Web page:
BT rings up £80m for Dorset economy in past 12 months

Bournemouth Echo: Jon Reynolds Jon Reynolds

BT generated £80million for the Dorset economy in the past year, according to an independent report published this week.

The report, by Regeneris Consulting, also shows that the communications company supports 1,010 jobs across the county through direct employment, its spending with contractors and suppliers and the spending of employees.

In employment terms, BT’s impact on the south west in 2012/13 was larger than all of the region’s research and development. About £100 million was spent with regional suppliers.

The overall beneficial financial impact of BT activities – expressed as a gross value added – for the south west totalled £798 million – equivalent to £1 in every £130 of the region’s total GVA.

Jon Reynolds, BT’s south west regional director, said: “BT and its employees make a major contribution to the Dorset economy.

“They are a key part of its prosperity and economic well-being. BT is at the centre of every community and our day-to-day work benefits every local authority area right across the UK.

“I’m also well aware that BT people throughout the county really want to contribute in a positive way to the communities in which they live and work.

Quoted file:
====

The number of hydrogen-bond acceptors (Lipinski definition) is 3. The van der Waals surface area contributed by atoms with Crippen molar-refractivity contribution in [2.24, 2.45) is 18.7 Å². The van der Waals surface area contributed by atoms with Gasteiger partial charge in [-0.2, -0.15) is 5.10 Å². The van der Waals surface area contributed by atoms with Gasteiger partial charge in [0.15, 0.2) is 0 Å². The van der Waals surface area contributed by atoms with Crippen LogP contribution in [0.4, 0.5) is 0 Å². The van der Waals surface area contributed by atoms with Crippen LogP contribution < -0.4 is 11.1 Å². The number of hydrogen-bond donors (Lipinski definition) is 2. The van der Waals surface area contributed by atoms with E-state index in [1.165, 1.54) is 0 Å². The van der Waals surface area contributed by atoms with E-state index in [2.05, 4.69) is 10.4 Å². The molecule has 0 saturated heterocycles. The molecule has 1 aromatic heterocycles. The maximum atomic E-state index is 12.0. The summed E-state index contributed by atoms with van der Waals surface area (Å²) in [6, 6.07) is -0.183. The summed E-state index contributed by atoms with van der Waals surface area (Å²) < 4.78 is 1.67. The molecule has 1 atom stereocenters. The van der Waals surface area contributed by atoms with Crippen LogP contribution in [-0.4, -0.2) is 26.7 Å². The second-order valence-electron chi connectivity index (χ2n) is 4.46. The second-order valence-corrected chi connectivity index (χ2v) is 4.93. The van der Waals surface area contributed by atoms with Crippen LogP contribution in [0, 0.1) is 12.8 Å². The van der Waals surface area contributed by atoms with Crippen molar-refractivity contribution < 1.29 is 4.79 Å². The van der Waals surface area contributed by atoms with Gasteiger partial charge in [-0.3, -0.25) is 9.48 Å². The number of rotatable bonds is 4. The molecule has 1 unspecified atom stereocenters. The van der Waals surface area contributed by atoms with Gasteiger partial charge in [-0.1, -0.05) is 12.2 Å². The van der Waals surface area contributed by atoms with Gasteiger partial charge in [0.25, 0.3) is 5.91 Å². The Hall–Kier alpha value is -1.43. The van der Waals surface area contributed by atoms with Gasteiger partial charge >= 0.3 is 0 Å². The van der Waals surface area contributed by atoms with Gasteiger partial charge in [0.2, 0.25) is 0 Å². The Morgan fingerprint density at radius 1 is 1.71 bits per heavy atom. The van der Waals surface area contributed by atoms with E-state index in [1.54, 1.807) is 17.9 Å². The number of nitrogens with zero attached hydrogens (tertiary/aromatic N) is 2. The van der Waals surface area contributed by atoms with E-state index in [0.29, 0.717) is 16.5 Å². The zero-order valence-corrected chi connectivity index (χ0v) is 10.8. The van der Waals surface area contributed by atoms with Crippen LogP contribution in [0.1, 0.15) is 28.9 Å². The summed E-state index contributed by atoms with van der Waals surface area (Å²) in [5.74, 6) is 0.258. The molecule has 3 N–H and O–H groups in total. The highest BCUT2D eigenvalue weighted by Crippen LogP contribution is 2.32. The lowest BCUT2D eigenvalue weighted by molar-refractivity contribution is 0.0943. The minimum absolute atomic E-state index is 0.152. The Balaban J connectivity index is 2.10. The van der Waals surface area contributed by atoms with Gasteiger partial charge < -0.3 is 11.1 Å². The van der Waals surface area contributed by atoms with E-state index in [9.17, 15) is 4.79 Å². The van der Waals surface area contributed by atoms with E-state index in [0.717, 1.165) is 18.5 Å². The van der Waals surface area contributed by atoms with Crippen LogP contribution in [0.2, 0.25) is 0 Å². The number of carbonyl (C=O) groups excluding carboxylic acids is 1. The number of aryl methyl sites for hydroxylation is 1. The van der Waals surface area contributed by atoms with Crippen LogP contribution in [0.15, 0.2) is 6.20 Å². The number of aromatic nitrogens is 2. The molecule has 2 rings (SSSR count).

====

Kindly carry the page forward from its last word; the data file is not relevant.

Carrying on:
“Every day BT employees help millions of people to communicate, do business, be entertained and stay informed.

“But BT’s role in Dorset and the south west region as a whole is more significant than even these massive figures suggest. In addition to the activities analysed in this comprehensive report, we are creating a high-speed fibre broadband network which will be essential to the future success of local businesses and households.

“The potential benefits to the region offered by that network are huge by any standards.”

The report shows that in the south west BT is responsible for the employment of 5,750 people – 5,490 direct employees and 257 contractors – with employment income of £200m.

It provides work for a further 4,200 people through spending with businesses that supply its equipment and services.

BT committed £2.2million to community, charity and voluntary programmes.

The firm is investing £2.5billion in its commercial fibre broadband roll-out in the UK.

Already more than 1.3 million south west homes and businesses have access to the technology and the company is a major partner in the Superfast Dorset broadband partnership.

Stephen Nicol, MD of Regeneris Consult-ing, said: “Our analysis confirms the sheer scale and reach of BT’s economic contri-bution to the UK and its constituent local economies.”

Comments (4)

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11:19am Thu 19 Dec 13

Townee says...

What a non story. Many companies do the same but don't get this coverage.
What a non story. Many companies do the same but don't get this coverage. Townee